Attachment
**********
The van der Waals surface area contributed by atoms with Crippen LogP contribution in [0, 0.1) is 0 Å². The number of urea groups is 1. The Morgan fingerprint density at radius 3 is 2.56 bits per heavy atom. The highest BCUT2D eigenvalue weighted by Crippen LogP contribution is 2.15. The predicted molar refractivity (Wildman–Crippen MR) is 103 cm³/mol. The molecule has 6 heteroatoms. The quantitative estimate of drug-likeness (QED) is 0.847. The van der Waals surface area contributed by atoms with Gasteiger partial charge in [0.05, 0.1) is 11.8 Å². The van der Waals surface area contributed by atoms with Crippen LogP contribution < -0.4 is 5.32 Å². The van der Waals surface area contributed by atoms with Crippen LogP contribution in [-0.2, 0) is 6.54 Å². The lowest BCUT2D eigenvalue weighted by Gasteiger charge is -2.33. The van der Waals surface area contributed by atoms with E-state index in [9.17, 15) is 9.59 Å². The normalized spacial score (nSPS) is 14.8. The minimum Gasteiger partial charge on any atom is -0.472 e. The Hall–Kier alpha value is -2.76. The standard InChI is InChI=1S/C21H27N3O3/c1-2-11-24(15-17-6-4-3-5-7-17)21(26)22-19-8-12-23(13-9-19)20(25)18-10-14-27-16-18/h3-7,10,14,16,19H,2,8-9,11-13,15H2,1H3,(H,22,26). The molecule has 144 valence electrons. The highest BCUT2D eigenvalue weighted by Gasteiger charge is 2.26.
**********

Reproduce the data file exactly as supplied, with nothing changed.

The van der Waals surface area contributed by atoms with Crippen LogP contribution in [0, 0.1) is 0 Å². The number of urea groups is 1. The Morgan fingerprint density at radius 3 is 2.56 bits per heavy atom. The highest BCUT2D eigenvalue weighted by Crippen LogP contribution is 2.15. The predicted molar refractivity (Wildman–Crippen MR) is 103 cm³/mol. The molecule has 6 heteroatoms. The quantitative estimate of drug-likeness (QED) is 0.847. The van der Waals surface area contributed by atoms with Gasteiger partial charge in [0.05, 0.1) is 11.8 Å². The van der Waals surface area contributed by atoms with Crippen LogP contribution < -0.4 is 5.32 Å². The van der Waals surface area contributed by atoms with Crippen LogP contribution in [-0.2, 0) is 6.54 Å². The lowest BCUT2D eigenvalue weighted by Gasteiger charge is -2.33. The van der Waals surface area contributed by atoms with E-state index in [9.17, 15) is 9.59 Å². The normalized spacial score (nSPS) is 14.8. The minimum Gasteiger partial charge on any atom is -0.472 e. The Hall–Kier alpha value is -2.76. The standard InChI is InChI=1S/C21H27N3O3/c1-2-11-24(15-17-6-4-3-5-7-17)21(26)22-19-8-12-23(13-9-19)20(25)18-10-14-27-16-18/h3-7,10,14,16,19H,2,8-9,11-13,15H2,1H3,(H,22,26). The molecule has 144 valence electrons. The highest BCUT2D eigenvalue weighted by Gasteiger charge is 2.26.